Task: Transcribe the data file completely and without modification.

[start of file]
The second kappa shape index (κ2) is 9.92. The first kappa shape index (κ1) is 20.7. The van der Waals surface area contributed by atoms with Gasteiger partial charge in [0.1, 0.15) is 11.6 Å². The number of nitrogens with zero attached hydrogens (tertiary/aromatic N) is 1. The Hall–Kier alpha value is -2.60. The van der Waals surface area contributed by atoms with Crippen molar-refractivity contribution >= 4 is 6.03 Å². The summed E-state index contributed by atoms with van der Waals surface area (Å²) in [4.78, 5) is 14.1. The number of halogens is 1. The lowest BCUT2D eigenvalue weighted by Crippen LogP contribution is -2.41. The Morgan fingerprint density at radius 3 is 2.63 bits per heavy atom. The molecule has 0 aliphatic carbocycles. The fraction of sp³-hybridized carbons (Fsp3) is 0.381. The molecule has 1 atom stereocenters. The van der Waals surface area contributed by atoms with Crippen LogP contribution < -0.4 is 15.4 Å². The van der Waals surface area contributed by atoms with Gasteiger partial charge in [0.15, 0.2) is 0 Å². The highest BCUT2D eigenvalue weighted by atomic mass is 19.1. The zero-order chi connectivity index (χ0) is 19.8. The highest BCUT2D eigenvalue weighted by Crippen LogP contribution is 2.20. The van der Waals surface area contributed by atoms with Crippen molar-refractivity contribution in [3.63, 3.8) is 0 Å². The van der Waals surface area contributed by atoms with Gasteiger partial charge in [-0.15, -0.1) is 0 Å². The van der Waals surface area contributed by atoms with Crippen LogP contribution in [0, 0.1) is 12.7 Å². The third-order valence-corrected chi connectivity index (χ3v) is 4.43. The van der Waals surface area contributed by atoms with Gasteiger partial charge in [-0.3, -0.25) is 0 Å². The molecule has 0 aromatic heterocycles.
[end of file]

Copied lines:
The second kappa shape index (κ2) is 9.92. The first kappa shape index (κ1) is 20.7. The van der Waals surface area contributed by atoms with Gasteiger partial charge in [0.1, 0.15) is 11.6 Å². The number of nitrogens with zero attached hydrogens (tertiary/aromatic N) is 1. The Hall–Kier alpha value is -2.60. The van der Waals surface area contributed by atoms with Crippen molar-refractivity contribution >= 4 is 6.03 Å². The summed E-state index contributed by atoms with van der Waals surface area (Å²) in [4.78, 5) is 14.1. The number of halogens is 1. The lowest BCUT2D eigenvalue weighted by Crippen LogP contribution is -2.41. The Morgan fingerprint density at radius 3 is 2.63 bits per heavy atom. The molecule has 0 aliphatic carbocycles. The fraction of sp³-hybridized carbons (Fsp3) is 0.381. The molecule has 1 atom stereocenters. The van der Waals surface area contributed by atoms with Crippen LogP contribution < -0.4 is 15.4 Å². The van der Waals surface area contributed by atoms with Gasteiger partial charge in [0.15, 0.2) is 0 Å². The highest BCUT2D eigenvalue weighted by atomic mass is 19.1. The zero-order chi connectivity index (χ0) is 19.8. The highest BCUT2D eigenvalue weighted by Crippen LogP contribution is 2.20. The van der Waals surface area contributed by atoms with Crippen molar-refractivity contribution in [3.63, 3.8) is 0 Å². The van der Waals surface area contributed by atoms with Gasteiger partial charge in [-0.15, -0.1) is 0 Å². The van der Waals surface area contributed by atoms with Crippen LogP contribution in [0, 0.1) is 12.7 Å². The third-order valence-corrected chi connectivity index (χ3v) is 4.43. The van der Waals surface area contributed by atoms with Gasteiger partial charge in [-0.3, -0.25) is 0 Å². The molecule has 0 aromatic heterocycles.